What is the method used to determine which stone needs attention, perhaps they are observed, swaying in the wind, if not, then vision alone would require use of x-rays, or is it all down to muscle-powered leverage to the top of the stone, in which case, all the stones in the cemetery would (to be fair) have to be treated likewise and the person doing this surely deserves danger money, since, if seen by a visitor to the cemetery, he could be justifiably accused of trying to cause damage, and who knows what this could lead to.
Mr N HOWELL
IN a recent Mercury, I read with some dismay the comments made at a parish council meeting on the future of the CLIP information desk and service it provides from the library premises.
The future funding is of course most important, however the comments concerning the venue as a service to the community were uncalled for. The parish council in its drive to achieve quality assurance will have to make considerable improvements to its methods of communication to local people and I wonder how it will tackle this if it intends to replace the CLIP service.
I have some experience with parish councils and in my experience the aim was for each elected member to know his/her area, to interact with the people, to be known, and to be available.
I feel many councillors, parish and district, are out of touch with their constituents and that the CLIP has done, and is doing a good job in helping local people with information and support; local councils and councillors should recognise this and consider how and who will replace this service.
The local representatives of Community Connections provided Caister Chatterbox, a voluntary organisation for carers of which I am the chair, with invaluable advice and support when we set up last year and I am certain that they have assisted and advised others in the community. I hope local people continue to support them. It will be a sad day if they have to leave and the parish council will have a difficult task to replace the service they provide.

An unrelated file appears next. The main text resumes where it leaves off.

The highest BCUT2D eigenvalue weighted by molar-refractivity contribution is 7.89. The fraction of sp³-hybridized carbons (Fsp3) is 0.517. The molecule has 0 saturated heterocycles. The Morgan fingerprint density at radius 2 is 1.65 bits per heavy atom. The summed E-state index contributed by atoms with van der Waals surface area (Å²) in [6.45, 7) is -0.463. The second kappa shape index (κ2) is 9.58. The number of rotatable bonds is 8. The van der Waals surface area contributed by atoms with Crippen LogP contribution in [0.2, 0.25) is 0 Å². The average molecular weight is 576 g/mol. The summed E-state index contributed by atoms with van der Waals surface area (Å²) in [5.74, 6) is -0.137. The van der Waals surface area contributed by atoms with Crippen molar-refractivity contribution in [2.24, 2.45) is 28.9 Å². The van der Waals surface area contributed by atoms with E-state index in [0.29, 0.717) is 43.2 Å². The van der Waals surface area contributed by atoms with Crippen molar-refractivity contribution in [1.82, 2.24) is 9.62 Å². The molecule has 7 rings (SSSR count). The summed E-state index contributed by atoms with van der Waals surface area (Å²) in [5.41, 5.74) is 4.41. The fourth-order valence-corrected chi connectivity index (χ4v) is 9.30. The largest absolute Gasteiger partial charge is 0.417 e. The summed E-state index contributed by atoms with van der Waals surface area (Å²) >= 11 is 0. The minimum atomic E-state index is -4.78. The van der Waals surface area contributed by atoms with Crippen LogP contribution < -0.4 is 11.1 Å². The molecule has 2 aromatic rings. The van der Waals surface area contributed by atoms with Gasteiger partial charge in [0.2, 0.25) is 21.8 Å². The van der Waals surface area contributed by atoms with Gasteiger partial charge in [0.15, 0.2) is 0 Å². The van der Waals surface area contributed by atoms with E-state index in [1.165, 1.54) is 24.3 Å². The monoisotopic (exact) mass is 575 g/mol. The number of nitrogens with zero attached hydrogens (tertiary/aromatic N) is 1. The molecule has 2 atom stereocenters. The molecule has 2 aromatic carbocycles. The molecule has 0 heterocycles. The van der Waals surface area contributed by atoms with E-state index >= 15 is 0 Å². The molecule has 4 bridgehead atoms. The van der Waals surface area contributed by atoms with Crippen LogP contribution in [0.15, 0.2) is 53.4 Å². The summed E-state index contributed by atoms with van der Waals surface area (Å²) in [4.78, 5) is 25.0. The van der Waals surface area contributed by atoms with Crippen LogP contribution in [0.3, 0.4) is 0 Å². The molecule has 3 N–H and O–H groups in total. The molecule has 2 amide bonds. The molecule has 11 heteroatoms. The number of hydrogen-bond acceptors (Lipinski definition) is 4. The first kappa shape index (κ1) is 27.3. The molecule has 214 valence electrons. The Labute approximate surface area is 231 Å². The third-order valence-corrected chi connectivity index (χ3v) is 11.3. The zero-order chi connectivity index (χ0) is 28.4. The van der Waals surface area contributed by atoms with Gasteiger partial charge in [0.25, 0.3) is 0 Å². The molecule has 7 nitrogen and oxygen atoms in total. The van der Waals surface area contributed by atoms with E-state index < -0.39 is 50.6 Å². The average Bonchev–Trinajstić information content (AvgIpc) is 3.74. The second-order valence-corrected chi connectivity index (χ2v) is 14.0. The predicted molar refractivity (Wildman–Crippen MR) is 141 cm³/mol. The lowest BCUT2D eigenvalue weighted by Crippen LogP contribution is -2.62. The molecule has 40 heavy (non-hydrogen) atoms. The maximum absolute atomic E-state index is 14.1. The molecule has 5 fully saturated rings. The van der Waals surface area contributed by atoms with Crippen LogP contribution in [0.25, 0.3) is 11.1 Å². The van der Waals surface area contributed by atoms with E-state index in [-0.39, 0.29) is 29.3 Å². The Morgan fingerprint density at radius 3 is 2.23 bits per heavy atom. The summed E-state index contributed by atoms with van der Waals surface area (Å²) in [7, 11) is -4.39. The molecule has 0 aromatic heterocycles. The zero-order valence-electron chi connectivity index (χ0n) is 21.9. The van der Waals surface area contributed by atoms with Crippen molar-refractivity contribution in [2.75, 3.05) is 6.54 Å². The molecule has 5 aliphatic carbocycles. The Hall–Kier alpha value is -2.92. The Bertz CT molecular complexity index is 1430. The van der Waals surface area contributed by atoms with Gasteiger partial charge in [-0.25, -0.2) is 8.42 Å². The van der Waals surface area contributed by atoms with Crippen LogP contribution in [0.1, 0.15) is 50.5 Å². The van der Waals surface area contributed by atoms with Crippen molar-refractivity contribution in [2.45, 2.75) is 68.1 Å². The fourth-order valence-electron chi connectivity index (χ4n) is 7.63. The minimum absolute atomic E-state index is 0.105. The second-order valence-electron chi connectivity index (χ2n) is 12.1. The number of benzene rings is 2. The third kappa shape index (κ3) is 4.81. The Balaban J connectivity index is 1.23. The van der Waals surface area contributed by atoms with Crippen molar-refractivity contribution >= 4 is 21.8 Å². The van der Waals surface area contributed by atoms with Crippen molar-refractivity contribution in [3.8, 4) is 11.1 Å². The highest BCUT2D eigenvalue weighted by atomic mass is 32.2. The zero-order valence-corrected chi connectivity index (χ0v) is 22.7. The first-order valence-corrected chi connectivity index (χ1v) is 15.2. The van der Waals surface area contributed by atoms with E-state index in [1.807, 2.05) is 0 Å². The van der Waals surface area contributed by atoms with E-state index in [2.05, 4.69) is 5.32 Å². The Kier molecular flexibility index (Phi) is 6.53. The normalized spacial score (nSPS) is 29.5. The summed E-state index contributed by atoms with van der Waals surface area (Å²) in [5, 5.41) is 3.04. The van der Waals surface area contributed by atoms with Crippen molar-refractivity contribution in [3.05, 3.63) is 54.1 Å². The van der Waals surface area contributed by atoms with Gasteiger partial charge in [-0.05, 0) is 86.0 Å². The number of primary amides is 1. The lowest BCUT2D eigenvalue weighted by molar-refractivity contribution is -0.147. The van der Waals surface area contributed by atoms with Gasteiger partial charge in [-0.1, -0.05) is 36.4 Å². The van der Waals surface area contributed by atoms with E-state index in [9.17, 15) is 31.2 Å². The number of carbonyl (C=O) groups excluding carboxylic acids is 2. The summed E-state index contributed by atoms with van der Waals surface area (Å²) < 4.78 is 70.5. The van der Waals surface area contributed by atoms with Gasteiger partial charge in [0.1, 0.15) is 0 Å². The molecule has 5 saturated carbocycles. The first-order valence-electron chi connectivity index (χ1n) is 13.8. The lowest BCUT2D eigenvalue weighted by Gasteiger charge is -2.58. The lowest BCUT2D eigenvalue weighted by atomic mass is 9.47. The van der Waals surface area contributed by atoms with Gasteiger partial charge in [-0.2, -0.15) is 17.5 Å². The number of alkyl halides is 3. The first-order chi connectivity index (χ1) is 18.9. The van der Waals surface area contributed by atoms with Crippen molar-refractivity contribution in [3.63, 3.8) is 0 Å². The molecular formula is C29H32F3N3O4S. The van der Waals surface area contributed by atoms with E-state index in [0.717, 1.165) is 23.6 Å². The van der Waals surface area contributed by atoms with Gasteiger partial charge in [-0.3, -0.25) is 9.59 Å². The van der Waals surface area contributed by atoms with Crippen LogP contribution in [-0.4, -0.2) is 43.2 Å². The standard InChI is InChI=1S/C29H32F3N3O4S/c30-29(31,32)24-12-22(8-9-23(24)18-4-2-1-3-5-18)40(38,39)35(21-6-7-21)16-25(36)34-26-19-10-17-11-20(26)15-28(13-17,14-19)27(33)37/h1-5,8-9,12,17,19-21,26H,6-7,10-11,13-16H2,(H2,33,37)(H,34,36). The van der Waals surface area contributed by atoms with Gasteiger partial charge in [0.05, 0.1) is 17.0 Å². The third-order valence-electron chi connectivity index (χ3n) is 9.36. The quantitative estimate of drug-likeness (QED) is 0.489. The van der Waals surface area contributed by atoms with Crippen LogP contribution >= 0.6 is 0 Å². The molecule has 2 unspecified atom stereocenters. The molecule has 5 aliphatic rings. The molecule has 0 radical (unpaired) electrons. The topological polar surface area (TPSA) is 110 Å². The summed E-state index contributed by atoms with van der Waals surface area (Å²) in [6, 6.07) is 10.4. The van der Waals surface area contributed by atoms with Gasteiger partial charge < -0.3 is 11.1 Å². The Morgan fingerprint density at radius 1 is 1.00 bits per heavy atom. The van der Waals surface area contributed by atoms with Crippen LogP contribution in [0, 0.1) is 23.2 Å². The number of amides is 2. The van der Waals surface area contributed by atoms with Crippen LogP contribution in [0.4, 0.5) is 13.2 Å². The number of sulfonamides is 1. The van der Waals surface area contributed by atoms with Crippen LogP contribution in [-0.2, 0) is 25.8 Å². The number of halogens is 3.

Caister on Sea
IT seems that my letter recently appearing in your columns has been proven partially correct within a matter of a few days. I did however underestimate the speed with which the impending harbour's mouth road closure was implemented.
I read in the headlines of the closure of the road in the edition following my letter and was amazed at the rapidity of events that followed. As stated, the Port Authority are seeking the closure of the road because of HM Customs and Revenue concerns for the outer harbour security, and border controls.
It seems a little strange there are very little controls in place at the berths in the present harbour. Surely a 15ft high security fence, with the accompanying security patrols would suffice. It seems to have done the trick in Felixstowe.